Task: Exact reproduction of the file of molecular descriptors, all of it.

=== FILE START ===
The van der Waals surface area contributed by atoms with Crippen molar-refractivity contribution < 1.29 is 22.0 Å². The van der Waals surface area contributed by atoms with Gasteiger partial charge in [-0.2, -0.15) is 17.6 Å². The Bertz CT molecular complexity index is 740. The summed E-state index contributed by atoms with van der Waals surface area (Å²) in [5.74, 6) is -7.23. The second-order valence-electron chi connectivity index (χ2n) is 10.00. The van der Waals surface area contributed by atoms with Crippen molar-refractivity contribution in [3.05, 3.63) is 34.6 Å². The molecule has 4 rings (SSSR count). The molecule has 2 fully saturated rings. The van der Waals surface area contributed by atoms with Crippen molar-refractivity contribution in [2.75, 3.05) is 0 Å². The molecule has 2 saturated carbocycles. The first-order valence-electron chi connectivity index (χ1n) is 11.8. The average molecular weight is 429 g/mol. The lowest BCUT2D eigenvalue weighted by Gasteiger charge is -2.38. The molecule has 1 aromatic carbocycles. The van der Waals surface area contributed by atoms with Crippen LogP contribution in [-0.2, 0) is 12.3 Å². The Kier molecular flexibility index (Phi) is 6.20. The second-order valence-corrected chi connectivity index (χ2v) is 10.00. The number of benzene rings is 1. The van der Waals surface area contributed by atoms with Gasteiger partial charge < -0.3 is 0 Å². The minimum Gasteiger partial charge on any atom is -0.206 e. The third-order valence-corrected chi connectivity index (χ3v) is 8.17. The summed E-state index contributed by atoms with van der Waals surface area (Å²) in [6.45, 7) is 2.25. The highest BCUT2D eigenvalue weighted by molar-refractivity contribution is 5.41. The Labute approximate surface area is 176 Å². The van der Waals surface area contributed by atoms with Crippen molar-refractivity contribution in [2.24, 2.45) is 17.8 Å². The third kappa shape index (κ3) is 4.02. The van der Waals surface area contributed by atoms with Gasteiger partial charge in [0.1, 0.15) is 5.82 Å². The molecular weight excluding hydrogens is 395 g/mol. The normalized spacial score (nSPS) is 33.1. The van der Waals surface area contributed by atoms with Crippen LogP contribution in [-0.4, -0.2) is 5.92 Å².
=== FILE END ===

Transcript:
The van der Waals surface area contributed by atoms with Crippen molar-refractivity contribution < 1.29 is 22.0 Å². The van der Waals surface area contributed by atoms with Gasteiger partial charge in [-0.2, -0.15) is 17.6 Å². The Bertz CT molecular complexity index is 740. The summed E-state index contributed by atoms with van der Waals surface area (Å²) in [5.74, 6) is -7.23. The second-order valence-electron chi connectivity index (χ2n) is 10.00. The van der Waals surface area contributed by atoms with Crippen molar-refractivity contribution in [3.05, 3.63) is 34.6 Å². The molecule has 4 rings (SSSR count). The molecule has 2 fully saturated rings. The van der Waals surface area contributed by atoms with Crippen molar-refractivity contribution in [2.75, 3.05) is 0 Å². The molecule has 2 saturated carbocycles. The first-order valence-electron chi connectivity index (χ1n) is 11.8. The average molecular weight is 429 g/mol. The lowest BCUT2D eigenvalue weighted by Gasteiger charge is -2.38. The molecule has 1 aromatic carbocycles. The van der Waals surface area contributed by atoms with Crippen LogP contribution in [-0.2, 0) is 12.3 Å². The Kier molecular flexibility index (Phi) is 6.20. The second-order valence-corrected chi connectivity index (χ2v) is 10.00. The number of benzene rings is 1. The van der Waals surface area contributed by atoms with Gasteiger partial charge < -0.3 is 0 Å². The minimum Gasteiger partial charge on any atom is -0.206 e. The third-order valence-corrected chi connectivity index (χ3v) is 8.17. The summed E-state index contributed by atoms with van der Waals surface area (Å²) in [6.45, 7) is 2.25. The highest BCUT2D eigenvalue weighted by molar-refractivity contribution is 5.41. The Labute approximate surface area is 176 Å². The van der Waals surface area contributed by atoms with Crippen molar-refractivity contribution in [2.24, 2.45) is 17.8 Å². The third kappa shape index (κ3) is 4.02. The van der Waals surface area contributed by atoms with Gasteiger partial charge in [0.1, 0.15) is 5.82 Å². The molecular weight excluding hydrogens is 395 g/mol. The normalized spacial score (nSPS) is 33.1. The van der Waals surface area contributed by atoms with Crippen LogP contribution in [-0.4, -0.2) is 5.92 Å².